McMorris’s story is sure to be told and retold a few times in Aspen, and it’s a strong bet he’ll capitalize on his expanded platform.
Stylin’ and Profilin’
Tip of the cap to New York Knicks’ great player and broadcast Walt Clyde Frazier for the above section heading. We’re guessing Clyde doesn’t really know his way around a half-pipe, but there’s no arguing he knows style.
Therefore, he’d enjoy seeing the styles new, old and everything in between sported by Winter X Games athletes. All kinds of versatile winter beanies, performance custom headbands, reflective gear and much more will be on display in late January. Expect athletes to promote their look on social media as well, which means plenty of adoring fans will be trying to replicate the look themselves. That’s a little bit easier and less daunting than landing a 1080.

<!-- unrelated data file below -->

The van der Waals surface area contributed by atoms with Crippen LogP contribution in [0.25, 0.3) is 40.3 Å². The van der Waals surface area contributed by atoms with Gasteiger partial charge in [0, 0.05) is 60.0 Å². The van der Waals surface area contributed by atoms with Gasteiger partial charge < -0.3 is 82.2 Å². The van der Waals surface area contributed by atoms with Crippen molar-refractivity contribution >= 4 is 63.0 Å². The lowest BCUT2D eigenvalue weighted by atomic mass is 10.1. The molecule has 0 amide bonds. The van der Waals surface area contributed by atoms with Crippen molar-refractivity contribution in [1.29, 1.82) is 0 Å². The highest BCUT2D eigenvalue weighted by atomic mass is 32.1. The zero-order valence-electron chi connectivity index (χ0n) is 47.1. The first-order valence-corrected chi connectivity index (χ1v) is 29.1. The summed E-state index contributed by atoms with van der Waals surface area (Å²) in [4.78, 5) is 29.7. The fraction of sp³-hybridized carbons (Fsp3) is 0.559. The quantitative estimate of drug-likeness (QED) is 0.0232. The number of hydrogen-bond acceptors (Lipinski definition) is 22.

SHRED HATE Initiative
You’ve gotta appreciate athletes utilizing their platform for good. Along with Major League Baseball stars, Winter X Games luminaries are taking part in the Shred Hate initiative to fight bullying.
An estimated 10 million U.S. students are bullied each year, and the effects include reduced self-esteem, anxiety, depression and earlier use of alcohol and drugs. The “different” culture of X Games sports is a great fit for the cause, with its stars selling them as positive avenues for kids who aren’t all about “traditional” team sports. Through ShredHate.org and several specific offshoots in Colorado, Chicago, Washington, D.C. and Minneapolis, Winter X Games stars are doing their best to help youth who look up to them. Kudos.